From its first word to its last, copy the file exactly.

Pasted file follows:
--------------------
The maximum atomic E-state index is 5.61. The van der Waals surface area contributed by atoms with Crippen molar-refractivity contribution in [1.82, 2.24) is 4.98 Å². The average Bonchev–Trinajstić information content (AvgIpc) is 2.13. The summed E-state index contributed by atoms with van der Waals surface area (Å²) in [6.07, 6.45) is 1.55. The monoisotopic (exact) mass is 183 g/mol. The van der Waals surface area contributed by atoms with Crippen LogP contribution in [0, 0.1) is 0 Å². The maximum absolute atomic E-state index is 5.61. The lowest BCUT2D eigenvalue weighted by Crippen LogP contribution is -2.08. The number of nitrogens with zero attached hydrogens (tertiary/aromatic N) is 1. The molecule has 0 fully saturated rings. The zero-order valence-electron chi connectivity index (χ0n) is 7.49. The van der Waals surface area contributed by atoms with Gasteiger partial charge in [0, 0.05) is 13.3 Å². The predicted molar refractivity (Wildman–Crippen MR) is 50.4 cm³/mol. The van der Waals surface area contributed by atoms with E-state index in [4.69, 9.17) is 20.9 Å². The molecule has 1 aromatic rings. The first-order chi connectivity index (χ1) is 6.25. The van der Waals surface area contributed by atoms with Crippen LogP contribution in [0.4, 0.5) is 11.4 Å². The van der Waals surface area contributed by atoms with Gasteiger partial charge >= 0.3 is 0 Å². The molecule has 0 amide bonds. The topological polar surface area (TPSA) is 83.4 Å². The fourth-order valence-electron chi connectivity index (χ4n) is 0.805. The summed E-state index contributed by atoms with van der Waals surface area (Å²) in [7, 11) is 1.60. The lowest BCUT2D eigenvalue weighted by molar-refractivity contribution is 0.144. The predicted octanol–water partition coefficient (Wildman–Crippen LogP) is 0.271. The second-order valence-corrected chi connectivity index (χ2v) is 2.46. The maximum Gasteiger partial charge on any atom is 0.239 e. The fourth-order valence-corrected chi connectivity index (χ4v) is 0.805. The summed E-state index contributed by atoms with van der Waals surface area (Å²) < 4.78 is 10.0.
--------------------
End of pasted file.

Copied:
The maximum atomic E-state index is 5.61. The van der Waals surface area contributed by atoms with Crippen molar-refractivity contribution in [1.82, 2.24) is 4.98 Å². The average Bonchev–Trinajstić information content (AvgIpc) is 2.13. The summed E-state index contributed by atoms with van der Waals surface area (Å²) in [6.07, 6.45) is 1.55. The monoisotopic (exact) mass is 183 g/mol. The van der Waals surface area contributed by atoms with Crippen LogP contribution in [0, 0.1) is 0 Å². The maximum absolute atomic E-state index is 5.61. The lowest BCUT2D eigenvalue weighted by Crippen LogP contribution is -2.08. The number of nitrogens with zero attached hydrogens (tertiary/aromatic N) is 1. The molecule has 0 fully saturated rings. The zero-order valence-electron chi connectivity index (χ0n) is 7.49. The van der Waals surface area contributed by atoms with Gasteiger partial charge in [0, 0.05) is 13.3 Å². The predicted molar refractivity (Wildman–Crippen MR) is 50.4 cm³/mol. The van der Waals surface area contributed by atoms with E-state index in [4.69, 9.17) is 20.9 Å². The molecule has 1 aromatic rings. The first-order chi connectivity index (χ1) is 6.25. The van der Waals surface area contributed by atoms with Crippen LogP contribution in [0.4, 0.5) is 11.4 Å². The van der Waals surface area contributed by atoms with Gasteiger partial charge >= 0.3 is 0 Å². The molecule has 0 amide bonds. The topological polar surface area (TPSA) is 83.4 Å². The fourth-order valence-electron chi connectivity index (χ4n) is 0.805. The summed E-state index contributed by atoms with van der Waals surface area (Å²) in [7, 11) is 1.60. The lowest BCUT2D eigenvalue weighted by molar-refractivity contribution is 0.144. The predicted octanol–water partition coefficient (Wildman–Crippen LogP) is 0.271. The second-order valence-corrected chi connectivity index (χ2v) is 2.46. The maximum Gasteiger partial charge on any atom is 0.239 e. The fourth-order valence-corrected chi connectivity index (χ4v) is 0.805. The summed E-state index contributed by atoms with van der Waals surface area (Å²) < 4.78 is 10.0.